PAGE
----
The Birthday Bargaining Table

 

I admit it. I peaked too soon. I came out of the gates too quickly. I’ve run out of gas; the novelty’s worn off; Elvis has left the building.

 

It is an interesting turn of events that the older my children get, the less grand their birthday parties become. I find it terribly ironic for all the effort, time, energy and extravagance I invested to make my kids’ early birthdays memorable, they wouldn’t remember any of it if I hadn’t taken pictures for proof.

 

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My baby girl will be eight this weekend. (And yes, she’s accepted that even when she’s turning 38, I will still call her my baby girl.)

 

After some extended negotiations we came up with a birthday celebration that will meet both our needs and expectations. Whitney will have a sleep-over party with a few of her closest friends and a little roller skating thrown in at a nearby rink. Mommy and Daddy get credit for making turning eight seem to be the greatest accomplishment ever (as quickly and painlessly as possible).

 

It didn’t always used to be so simple.

 

Back in the day, I threw pre-school parties so over the top, three year-old Whitney once said, “It’s not your birthday until there’s a big, giant slide in the back yard.”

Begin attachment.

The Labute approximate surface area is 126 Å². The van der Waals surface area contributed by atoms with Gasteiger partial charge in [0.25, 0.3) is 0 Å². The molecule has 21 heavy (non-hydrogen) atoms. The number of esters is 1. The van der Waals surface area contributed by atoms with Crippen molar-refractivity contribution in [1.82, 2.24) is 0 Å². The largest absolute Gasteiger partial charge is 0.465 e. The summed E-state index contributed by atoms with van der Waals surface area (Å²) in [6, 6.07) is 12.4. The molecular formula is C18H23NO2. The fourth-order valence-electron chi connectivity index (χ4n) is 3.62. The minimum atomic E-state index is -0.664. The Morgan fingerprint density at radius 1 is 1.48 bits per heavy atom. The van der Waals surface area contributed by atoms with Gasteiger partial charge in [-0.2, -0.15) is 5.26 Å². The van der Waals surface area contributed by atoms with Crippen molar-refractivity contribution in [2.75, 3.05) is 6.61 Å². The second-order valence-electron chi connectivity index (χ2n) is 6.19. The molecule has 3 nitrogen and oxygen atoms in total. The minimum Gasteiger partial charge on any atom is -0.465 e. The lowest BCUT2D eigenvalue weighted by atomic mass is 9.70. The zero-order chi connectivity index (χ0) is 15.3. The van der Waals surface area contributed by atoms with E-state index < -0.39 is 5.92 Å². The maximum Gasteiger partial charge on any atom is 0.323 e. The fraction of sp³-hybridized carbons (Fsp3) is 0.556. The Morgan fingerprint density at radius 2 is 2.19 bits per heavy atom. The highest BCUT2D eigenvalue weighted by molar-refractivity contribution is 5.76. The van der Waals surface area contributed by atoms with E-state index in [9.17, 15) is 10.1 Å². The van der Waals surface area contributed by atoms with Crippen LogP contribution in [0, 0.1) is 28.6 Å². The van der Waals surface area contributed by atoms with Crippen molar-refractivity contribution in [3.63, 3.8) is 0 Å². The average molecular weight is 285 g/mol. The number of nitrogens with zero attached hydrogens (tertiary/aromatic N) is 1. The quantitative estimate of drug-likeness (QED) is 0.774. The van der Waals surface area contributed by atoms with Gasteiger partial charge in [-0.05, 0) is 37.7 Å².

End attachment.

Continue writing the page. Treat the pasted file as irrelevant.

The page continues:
Now, I try to convince my children how much fun only four friends can be for a sleep-over party: “It is so cool to just chill over a bowl of popcorn and a movie before calling it a night – that’s what I did when I turned nine! And if you were the first one asleep and the last one up – then you were totally cool.”

 

Of course my son, Logan, wasn’t convinced of this until I threw in the bargaining chip of taking them to RPM Racing first. For Whitney it was night skating at King’s Skate. I got her to settle for afternoon skating if I made her favorite labor intensive meal of fried calamari. Deal. And everyone’s out by 10 a.m. if Daddy fries bacon to go with the pancakes. Done.

 

So, gone are the days of reserving inflatable monstrosities months in advance; ordering 50 of everything in the theme pages of the Birthday Express catalog; organizing family assembly lines to work through the night putting together goodie-bags; pizza boxes stacked so high, if they fell on a kid you’d need a search and rescue dog to find them; Costco cakes so big they could be used as an air-craft carrier.

 

I have a feeling this current birthday celebration agreement will be short lived though. I’m thinking when the pre-teen years hit we’ll be going back to the bargaining table to renegotiate the definition of Way Cool Birthday Celebration.

 

I just hope co-ed pool parties are concessions kept off the table for at least five more years.

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